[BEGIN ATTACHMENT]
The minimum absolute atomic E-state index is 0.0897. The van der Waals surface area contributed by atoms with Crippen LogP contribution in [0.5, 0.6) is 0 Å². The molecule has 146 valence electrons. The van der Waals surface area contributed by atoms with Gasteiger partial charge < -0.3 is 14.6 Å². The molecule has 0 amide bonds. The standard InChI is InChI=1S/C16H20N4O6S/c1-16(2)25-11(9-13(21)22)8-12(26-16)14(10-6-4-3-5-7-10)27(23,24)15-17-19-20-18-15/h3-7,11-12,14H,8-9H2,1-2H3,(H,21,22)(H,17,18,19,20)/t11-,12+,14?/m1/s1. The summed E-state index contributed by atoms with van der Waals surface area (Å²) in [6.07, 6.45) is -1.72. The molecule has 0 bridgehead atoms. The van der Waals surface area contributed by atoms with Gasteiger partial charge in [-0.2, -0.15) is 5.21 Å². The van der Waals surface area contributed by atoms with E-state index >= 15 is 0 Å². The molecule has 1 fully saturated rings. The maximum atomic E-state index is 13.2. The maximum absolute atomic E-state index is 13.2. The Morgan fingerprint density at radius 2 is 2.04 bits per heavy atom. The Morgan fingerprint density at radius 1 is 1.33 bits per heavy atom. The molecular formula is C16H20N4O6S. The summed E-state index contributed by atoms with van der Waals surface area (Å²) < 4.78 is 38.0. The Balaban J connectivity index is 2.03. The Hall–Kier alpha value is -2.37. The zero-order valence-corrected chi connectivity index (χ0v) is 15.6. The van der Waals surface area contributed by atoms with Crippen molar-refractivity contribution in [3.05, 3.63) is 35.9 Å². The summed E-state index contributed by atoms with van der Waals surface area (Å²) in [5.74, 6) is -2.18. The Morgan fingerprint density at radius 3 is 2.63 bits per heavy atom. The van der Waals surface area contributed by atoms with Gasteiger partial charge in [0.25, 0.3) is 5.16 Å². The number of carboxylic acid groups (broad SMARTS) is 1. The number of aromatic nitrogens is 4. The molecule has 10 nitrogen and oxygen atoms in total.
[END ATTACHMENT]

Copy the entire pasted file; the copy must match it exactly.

The minimum absolute atomic E-state index is 0.0897. The van der Waals surface area contributed by atoms with Crippen LogP contribution in [0.5, 0.6) is 0 Å². The molecule has 146 valence electrons. The van der Waals surface area contributed by atoms with Gasteiger partial charge < -0.3 is 14.6 Å². The molecule has 0 amide bonds. The standard InChI is InChI=1S/C16H20N4O6S/c1-16(2)25-11(9-13(21)22)8-12(26-16)14(10-6-4-3-5-7-10)27(23,24)15-17-19-20-18-15/h3-7,11-12,14H,8-9H2,1-2H3,(H,21,22)(H,17,18,19,20)/t11-,12+,14?/m1/s1. The summed E-state index contributed by atoms with van der Waals surface area (Å²) in [6.07, 6.45) is -1.72. The molecule has 0 bridgehead atoms. The van der Waals surface area contributed by atoms with Gasteiger partial charge in [-0.2, -0.15) is 5.21 Å². The van der Waals surface area contributed by atoms with E-state index >= 15 is 0 Å². The molecule has 1 fully saturated rings. The maximum atomic E-state index is 13.2. The maximum absolute atomic E-state index is 13.2. The Morgan fingerprint density at radius 2 is 2.04 bits per heavy atom. The Morgan fingerprint density at radius 1 is 1.33 bits per heavy atom. The molecular formula is C16H20N4O6S. The summed E-state index contributed by atoms with van der Waals surface area (Å²) < 4.78 is 38.0. The Balaban J connectivity index is 2.03. The Hall–Kier alpha value is -2.37. The zero-order valence-corrected chi connectivity index (χ0v) is 15.6. The van der Waals surface area contributed by atoms with Crippen molar-refractivity contribution in [3.05, 3.63) is 35.9 Å². The summed E-state index contributed by atoms with van der Waals surface area (Å²) in [5.74, 6) is -2.18. The Morgan fingerprint density at radius 3 is 2.63 bits per heavy atom. The van der Waals surface area contributed by atoms with Gasteiger partial charge in [0.25, 0.3) is 5.16 Å². The number of carboxylic acid groups (broad SMARTS) is 1. The number of aromatic nitrogens is 4. The molecule has 10 nitrogen and oxygen atoms in total.